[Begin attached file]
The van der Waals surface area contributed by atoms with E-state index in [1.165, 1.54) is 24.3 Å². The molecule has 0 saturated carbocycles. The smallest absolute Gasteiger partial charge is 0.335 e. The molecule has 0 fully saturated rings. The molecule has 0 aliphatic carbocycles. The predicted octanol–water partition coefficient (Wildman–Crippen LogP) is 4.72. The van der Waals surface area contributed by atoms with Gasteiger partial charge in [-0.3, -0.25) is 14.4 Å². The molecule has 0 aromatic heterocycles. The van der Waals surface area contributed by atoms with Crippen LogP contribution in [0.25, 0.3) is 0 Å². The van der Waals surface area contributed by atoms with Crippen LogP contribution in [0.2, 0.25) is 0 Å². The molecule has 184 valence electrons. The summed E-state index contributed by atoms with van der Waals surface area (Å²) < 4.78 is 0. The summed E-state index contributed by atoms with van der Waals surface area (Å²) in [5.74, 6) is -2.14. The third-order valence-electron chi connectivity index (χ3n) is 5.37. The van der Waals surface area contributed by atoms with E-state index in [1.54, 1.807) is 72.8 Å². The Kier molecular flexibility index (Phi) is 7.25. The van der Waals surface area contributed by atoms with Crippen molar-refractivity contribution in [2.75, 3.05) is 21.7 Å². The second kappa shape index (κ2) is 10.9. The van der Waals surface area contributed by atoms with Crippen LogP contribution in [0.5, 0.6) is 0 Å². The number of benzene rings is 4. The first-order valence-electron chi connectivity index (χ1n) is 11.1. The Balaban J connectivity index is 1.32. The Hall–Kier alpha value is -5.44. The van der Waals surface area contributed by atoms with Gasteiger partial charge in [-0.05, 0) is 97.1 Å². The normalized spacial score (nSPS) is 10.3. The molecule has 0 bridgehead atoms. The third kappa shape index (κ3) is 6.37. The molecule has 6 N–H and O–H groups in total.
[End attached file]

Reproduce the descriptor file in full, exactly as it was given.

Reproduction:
The van der Waals surface area contributed by atoms with E-state index in [1.165, 1.54) is 24.3 Å². The molecule has 0 saturated carbocycles. The smallest absolute Gasteiger partial charge is 0.335 e. The molecule has 0 fully saturated rings. The molecule has 0 aliphatic carbocycles. The predicted octanol–water partition coefficient (Wildman–Crippen LogP) is 4.72. The van der Waals surface area contributed by atoms with Gasteiger partial charge in [-0.3, -0.25) is 14.4 Å². The molecule has 0 aromatic heterocycles. The van der Waals surface area contributed by atoms with Crippen LogP contribution in [0.25, 0.3) is 0 Å². The van der Waals surface area contributed by atoms with Crippen LogP contribution in [0.2, 0.25) is 0 Å². The molecule has 184 valence electrons. The summed E-state index contributed by atoms with van der Waals surface area (Å²) < 4.78 is 0. The summed E-state index contributed by atoms with van der Waals surface area (Å²) in [5.74, 6) is -2.14. The third-order valence-electron chi connectivity index (χ3n) is 5.37. The van der Waals surface area contributed by atoms with E-state index in [1.54, 1.807) is 72.8 Å². The Kier molecular flexibility index (Phi) is 7.25. The van der Waals surface area contributed by atoms with Crippen molar-refractivity contribution in [2.75, 3.05) is 21.7 Å². The second kappa shape index (κ2) is 10.9. The van der Waals surface area contributed by atoms with Crippen LogP contribution in [0.5, 0.6) is 0 Å². The number of benzene rings is 4. The first-order valence-electron chi connectivity index (χ1n) is 11.1. The Balaban J connectivity index is 1.32. The Hall–Kier alpha value is -5.44. The van der Waals surface area contributed by atoms with Gasteiger partial charge in [-0.05, 0) is 97.1 Å². The normalized spacial score (nSPS) is 10.3. The molecule has 0 bridgehead atoms. The third kappa shape index (κ3) is 6.37. The molecule has 6 N–H and O–H groups in total.